One major advantage to an air mattress is that you can adjust the firmness level by adding more air to make it firmer and less to make it softer. This makes it more versatile than most other mattress types and can be helpful when you have different guests with varying preferences over.

Another benefit to air mattresses is that they won’t sag in the middle, like foam or coil beds can, and if they do, you can simply add more air.

How Much does Each Mattress Type Cost?

he materials used in a mattress will have the greatest impact on price, compared to other factors. We’ll cover what you can expect to pay for each type below:

  • Innerspring: These tend to cost between $700 and $1,200, with an average price of about $950 for a Queen.
  • Latex: Latex beds will cost between $1,500 and $2,500 on average, with the most common price being around $2,000 for a Queen.
  • Memory foam: Memory foam beds often cost between $600 and $1,200, with an average price of $900 for a Queen.
  • Hybrid: Hybrid beds usually run between $1,200 and $2,000, with an average price of about $1,650 for a Queen.
  • Airbed: Air mattresses cost between $1,500 and $2,500 on average for a permanent model you can use in your bedroom. A Queen will likely cost around $2,250.

What Impacts the Cost of Each Mattress Type?

For each type of mattress, there are different factors that will impact price point. Below, we’ll go over each mattress type and cover some of the most common of these factors.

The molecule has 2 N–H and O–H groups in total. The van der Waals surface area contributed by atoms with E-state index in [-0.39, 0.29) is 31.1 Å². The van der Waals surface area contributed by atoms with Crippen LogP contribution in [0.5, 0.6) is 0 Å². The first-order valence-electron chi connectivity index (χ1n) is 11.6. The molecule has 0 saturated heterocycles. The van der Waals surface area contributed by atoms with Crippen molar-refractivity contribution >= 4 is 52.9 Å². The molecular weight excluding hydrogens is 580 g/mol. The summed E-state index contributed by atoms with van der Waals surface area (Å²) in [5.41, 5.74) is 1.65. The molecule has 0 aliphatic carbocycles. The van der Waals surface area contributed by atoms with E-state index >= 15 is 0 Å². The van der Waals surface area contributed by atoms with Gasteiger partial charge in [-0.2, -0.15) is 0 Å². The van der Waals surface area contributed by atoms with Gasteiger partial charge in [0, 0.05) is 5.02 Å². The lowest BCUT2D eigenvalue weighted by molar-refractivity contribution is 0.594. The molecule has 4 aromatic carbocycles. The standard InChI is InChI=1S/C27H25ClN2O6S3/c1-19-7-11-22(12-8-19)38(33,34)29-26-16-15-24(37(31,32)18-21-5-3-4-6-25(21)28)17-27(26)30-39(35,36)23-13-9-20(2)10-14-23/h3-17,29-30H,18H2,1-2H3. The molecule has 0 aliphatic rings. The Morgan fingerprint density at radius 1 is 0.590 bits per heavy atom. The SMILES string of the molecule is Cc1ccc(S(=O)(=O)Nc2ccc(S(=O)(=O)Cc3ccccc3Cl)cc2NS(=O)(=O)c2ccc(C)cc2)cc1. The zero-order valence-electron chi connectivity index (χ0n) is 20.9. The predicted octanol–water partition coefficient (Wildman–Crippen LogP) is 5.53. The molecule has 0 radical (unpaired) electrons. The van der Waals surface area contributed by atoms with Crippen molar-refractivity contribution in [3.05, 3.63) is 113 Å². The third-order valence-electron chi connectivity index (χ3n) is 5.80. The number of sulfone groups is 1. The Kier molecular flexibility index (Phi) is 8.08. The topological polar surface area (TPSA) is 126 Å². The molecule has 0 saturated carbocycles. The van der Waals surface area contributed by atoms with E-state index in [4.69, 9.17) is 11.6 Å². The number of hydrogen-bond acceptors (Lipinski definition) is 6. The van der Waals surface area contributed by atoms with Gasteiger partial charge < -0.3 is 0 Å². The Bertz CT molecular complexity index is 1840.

Innerspring Mattress Cost Factors

Durability: Expected lifespan and durability will play a key role in the price point of an innerspring bed. The cheapest options on the market will usually only last for three to five years, whereas more expensive models, with more durable coils, may last a few years longer.

Coil count: Fancier innerspring mattress models tend to have a higher coil count, although this doesn’t always determine how long a mattress will last. Higher coil counts can provide better support and contouring, so try to select a mattress with a coil count of at least 300 for a Full bed, 400 for a Queen, and 480 for a King.

Coil Gauge: Coil gauge refers to how thick each coil is in the mattress. High-gauge coils are thinner with a springier and softer feel, and low-gauge coils are thicker with firmer pushback and thus more durable.

Pocketed coils: Some innerspring manufacturers make their mattresses with pocketed coils. Wrapping each coil in fabric can reduce motion transfer and noise significantly, so this quality does usually drive up the price of innerspring beds.

Latex Mattress Cost Factors